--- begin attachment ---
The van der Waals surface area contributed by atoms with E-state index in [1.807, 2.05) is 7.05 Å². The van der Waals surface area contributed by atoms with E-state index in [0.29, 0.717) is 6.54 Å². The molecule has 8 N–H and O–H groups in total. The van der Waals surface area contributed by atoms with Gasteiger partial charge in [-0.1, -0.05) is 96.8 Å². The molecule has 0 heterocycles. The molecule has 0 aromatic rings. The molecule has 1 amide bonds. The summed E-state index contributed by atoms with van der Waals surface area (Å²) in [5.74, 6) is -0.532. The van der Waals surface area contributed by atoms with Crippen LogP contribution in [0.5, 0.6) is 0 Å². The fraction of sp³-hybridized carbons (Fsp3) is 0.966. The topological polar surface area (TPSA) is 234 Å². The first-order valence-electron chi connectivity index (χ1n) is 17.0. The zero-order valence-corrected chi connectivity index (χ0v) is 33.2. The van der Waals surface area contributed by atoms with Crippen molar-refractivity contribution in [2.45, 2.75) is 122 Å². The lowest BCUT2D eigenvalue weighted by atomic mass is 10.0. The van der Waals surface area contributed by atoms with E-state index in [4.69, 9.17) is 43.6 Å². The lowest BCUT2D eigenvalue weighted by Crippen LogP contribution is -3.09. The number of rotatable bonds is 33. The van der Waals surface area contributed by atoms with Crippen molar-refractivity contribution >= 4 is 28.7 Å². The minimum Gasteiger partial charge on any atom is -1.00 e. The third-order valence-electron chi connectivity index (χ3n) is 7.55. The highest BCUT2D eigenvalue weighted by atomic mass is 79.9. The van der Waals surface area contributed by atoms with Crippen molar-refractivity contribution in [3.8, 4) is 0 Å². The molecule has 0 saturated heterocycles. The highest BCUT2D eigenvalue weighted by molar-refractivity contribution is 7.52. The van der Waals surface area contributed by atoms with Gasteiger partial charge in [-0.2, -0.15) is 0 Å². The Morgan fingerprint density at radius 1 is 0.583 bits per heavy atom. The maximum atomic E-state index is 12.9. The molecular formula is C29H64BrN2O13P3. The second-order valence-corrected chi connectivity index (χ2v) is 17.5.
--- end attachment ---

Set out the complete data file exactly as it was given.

The van der Waals surface area contributed by atoms with E-state index in [1.807, 2.05) is 7.05 Å². The van der Waals surface area contributed by atoms with E-state index in [0.29, 0.717) is 6.54 Å². The molecule has 8 N–H and O–H groups in total. The van der Waals surface area contributed by atoms with Gasteiger partial charge in [-0.1, -0.05) is 96.8 Å². The molecule has 0 heterocycles. The molecule has 0 aromatic rings. The molecule has 1 amide bonds. The summed E-state index contributed by atoms with van der Waals surface area (Å²) in [5.74, 6) is -0.532. The van der Waals surface area contributed by atoms with Crippen LogP contribution in [0.5, 0.6) is 0 Å². The fraction of sp³-hybridized carbons (Fsp3) is 0.966. The topological polar surface area (TPSA) is 234 Å². The first-order valence-electron chi connectivity index (χ1n) is 17.0. The zero-order valence-corrected chi connectivity index (χ0v) is 33.2. The van der Waals surface area contributed by atoms with Crippen molar-refractivity contribution in [2.45, 2.75) is 122 Å². The lowest BCUT2D eigenvalue weighted by atomic mass is 10.0. The van der Waals surface area contributed by atoms with E-state index in [4.69, 9.17) is 43.6 Å². The lowest BCUT2D eigenvalue weighted by Crippen LogP contribution is -3.09. The number of rotatable bonds is 33. The van der Waals surface area contributed by atoms with Crippen molar-refractivity contribution >= 4 is 28.7 Å². The minimum Gasteiger partial charge on any atom is -1.00 e. The third-order valence-electron chi connectivity index (χ3n) is 7.55. The highest BCUT2D eigenvalue weighted by atomic mass is 79.9. The van der Waals surface area contributed by atoms with Crippen molar-refractivity contribution in [3.8, 4) is 0 Å². The molecule has 0 saturated heterocycles. The highest BCUT2D eigenvalue weighted by molar-refractivity contribution is 7.52. The van der Waals surface area contributed by atoms with Gasteiger partial charge in [-0.2, -0.15) is 0 Å². The Morgan fingerprint density at radius 1 is 0.583 bits per heavy atom. The maximum atomic E-state index is 12.9. The molecular formula is C29H64BrN2O13P3. The second-order valence-corrected chi connectivity index (χ2v) is 17.5.